The treatment of Haikou's wastewater, and the supply of tap water is operated by the French company Veolia Water. The partial privatization agreement gives 49 percent ownership to Veolia Water in a 30-year joint venture with Haikou Water Group.
According to the 2010 Census, the prefecture-level city of Haikou has a registered population of 2,046,189 inhabitants, 537,848 more than the population declared on the past census in 2000. The average annual population growth during the period 2000–2010 was of 3.1 percent. Most of the population of Haikou are Han Chinese (around 97.75 percent, according to the 2010 Census).
Haikou is divided in four districts. The information here presented uses 2010 Census data.
Guomao is a relatively affluent area located on the coast between Longquan Road to the east running west for more than one kilometre. The west part of this area has experienced substantial development since about 2007, and now contains dozens of newly built high-rise residential apartment buildings.
This historical area is located on the south side of the Haidian River, at the northern part of mainland Haikou. Much of the area comprises arcade style, dilapidated buildings with European fusion-type architectural facades with Indian and Arabic influences. The buildings are almost all painted white, and are usually no more than a few storeys tall. The eastern part of the area is mainly residential. The western part contains hubs for such items as exotic foods, pets, and fabrics. The building facades and roads have been restored in most of the area, Zhongshan Road being the most notable.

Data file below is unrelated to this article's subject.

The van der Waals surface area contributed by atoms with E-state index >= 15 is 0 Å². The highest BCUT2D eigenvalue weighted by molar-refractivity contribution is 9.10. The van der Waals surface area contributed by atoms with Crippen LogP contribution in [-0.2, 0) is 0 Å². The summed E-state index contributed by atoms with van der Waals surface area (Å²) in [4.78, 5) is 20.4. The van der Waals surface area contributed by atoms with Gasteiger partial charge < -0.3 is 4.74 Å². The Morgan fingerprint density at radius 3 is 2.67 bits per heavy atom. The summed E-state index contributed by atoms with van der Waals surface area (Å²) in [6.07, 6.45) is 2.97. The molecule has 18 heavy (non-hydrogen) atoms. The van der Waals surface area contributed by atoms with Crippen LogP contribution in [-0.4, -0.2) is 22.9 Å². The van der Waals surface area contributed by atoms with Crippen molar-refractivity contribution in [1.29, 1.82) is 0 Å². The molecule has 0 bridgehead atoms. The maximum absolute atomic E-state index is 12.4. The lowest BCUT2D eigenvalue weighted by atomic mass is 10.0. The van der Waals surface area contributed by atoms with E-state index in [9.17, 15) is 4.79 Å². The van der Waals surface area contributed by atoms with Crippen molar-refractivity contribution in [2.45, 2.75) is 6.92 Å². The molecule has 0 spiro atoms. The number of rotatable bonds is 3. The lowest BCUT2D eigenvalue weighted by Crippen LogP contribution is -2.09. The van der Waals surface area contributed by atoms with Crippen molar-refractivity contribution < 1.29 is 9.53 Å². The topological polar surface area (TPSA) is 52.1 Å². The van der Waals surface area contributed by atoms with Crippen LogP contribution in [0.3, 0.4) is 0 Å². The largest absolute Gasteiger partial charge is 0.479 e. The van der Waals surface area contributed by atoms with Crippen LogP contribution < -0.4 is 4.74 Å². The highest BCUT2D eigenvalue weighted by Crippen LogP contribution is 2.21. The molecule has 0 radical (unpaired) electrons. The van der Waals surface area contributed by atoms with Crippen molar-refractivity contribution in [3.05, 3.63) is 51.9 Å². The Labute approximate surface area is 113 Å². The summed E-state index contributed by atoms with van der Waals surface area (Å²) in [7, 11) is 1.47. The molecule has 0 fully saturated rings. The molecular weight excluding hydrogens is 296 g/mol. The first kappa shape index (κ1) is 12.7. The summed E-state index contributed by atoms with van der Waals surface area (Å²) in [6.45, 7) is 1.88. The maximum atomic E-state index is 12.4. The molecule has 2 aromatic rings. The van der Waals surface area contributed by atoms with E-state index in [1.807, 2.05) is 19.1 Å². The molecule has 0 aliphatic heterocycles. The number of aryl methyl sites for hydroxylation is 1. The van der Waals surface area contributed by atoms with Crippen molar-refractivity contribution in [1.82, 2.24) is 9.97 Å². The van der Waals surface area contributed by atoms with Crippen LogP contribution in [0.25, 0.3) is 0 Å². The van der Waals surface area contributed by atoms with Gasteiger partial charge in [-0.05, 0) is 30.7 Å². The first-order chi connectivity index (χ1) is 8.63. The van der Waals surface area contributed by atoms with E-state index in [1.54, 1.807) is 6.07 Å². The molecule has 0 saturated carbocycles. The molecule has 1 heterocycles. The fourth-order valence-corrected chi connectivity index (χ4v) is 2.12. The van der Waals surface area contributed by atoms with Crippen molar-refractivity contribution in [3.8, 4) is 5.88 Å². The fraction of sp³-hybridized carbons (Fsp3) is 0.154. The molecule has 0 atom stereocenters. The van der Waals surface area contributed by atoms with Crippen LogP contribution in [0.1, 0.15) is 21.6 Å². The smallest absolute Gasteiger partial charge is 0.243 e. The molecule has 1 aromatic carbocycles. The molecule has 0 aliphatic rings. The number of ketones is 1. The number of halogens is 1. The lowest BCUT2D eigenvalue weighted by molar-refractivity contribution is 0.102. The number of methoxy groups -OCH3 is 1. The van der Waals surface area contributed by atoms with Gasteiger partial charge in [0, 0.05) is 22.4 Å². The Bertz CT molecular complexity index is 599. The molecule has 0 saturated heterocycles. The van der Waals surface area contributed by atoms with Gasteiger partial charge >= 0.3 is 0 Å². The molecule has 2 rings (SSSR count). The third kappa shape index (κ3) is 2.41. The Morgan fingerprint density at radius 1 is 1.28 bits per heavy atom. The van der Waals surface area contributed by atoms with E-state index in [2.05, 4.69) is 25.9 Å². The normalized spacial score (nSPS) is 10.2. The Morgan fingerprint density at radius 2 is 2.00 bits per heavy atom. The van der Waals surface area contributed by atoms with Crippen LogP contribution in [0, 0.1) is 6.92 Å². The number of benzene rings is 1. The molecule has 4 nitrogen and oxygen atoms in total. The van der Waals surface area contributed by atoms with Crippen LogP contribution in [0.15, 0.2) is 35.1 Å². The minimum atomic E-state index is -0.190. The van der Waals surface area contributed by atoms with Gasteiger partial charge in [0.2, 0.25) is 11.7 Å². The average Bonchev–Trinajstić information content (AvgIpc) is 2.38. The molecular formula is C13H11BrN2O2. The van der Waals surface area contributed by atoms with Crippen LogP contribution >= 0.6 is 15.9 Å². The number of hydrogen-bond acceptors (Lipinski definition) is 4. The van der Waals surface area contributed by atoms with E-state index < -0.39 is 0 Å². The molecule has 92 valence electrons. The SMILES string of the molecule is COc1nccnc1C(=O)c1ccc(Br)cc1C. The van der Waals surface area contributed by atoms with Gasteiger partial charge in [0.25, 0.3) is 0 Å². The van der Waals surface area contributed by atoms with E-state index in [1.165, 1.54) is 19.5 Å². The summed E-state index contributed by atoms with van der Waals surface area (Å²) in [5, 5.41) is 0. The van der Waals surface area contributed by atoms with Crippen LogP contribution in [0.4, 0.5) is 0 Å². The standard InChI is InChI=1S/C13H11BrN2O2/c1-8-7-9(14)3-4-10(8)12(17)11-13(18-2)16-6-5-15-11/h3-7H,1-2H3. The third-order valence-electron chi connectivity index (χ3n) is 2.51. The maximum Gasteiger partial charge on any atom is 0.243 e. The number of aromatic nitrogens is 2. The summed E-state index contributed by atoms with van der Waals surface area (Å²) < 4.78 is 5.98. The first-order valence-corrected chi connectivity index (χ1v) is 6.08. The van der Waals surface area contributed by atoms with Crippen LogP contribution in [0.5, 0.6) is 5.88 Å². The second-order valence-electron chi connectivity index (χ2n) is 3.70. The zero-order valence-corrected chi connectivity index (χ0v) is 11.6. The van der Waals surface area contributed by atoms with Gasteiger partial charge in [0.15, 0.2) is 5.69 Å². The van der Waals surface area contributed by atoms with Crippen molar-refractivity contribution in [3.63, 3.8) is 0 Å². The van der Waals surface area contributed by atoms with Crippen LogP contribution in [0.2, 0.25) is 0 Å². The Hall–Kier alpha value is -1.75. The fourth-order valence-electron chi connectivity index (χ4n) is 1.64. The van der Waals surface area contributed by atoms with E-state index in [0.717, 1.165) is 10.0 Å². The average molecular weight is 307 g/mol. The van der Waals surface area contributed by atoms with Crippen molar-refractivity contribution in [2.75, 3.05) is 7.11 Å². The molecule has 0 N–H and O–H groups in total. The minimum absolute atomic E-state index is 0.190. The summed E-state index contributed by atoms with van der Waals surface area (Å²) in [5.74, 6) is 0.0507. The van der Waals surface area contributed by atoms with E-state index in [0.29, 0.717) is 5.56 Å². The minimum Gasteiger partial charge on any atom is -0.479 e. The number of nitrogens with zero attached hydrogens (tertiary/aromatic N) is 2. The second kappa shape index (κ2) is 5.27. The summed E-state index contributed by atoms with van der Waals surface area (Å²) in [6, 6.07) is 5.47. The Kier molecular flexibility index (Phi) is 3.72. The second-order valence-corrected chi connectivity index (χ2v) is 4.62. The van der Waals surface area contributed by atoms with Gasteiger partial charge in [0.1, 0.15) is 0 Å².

Located on Haidian Island, this area comprises the entire portion of the island west of its main north/south road, Renmin Dadao. It appears similar to a typical student ghetto, containing many small, inexpensive food stands and restaurants.
A new neighbourhood is under development in Xiuying District south of Hainan International Convention And Exhibition Center and around seven km west of Haikou downtown. A number of government offices have moved there and numerous residential apartment complexes are being built.
The GDP per capita was $3,573 USD in 2008, ranked number 43 among 659 Chinese cities. In 2011, the city's GDP reached 71.3 billion yuan, amounting to about 30 percent of the province's total.
Haikou exports substantial quantities of agricultural produce and livestock. There is a small amount of industry, including canning, textiles, rice hulling, and light engineering.
The "International Tourism and Central Business District" is under construction on the west part of Guoxing Road. The road was once only home to government buildings. Starting around 2011, HNA and other groups began erecting office buildings. Also located at the western end of Guoxing is the HNA Building, the headquarters of Hainan Airlines.
Near the southern end of Haikou, automotive manufacturer, Haima Automobile has its global headquarters.
The Haikou Free Trade Zone (Haikou FTZ) (海口保税区) is a state-level, 1.93 square kilometer area located between Nanhai Road and Yehai Road. It was approved on October 21, 1992 by the State Council.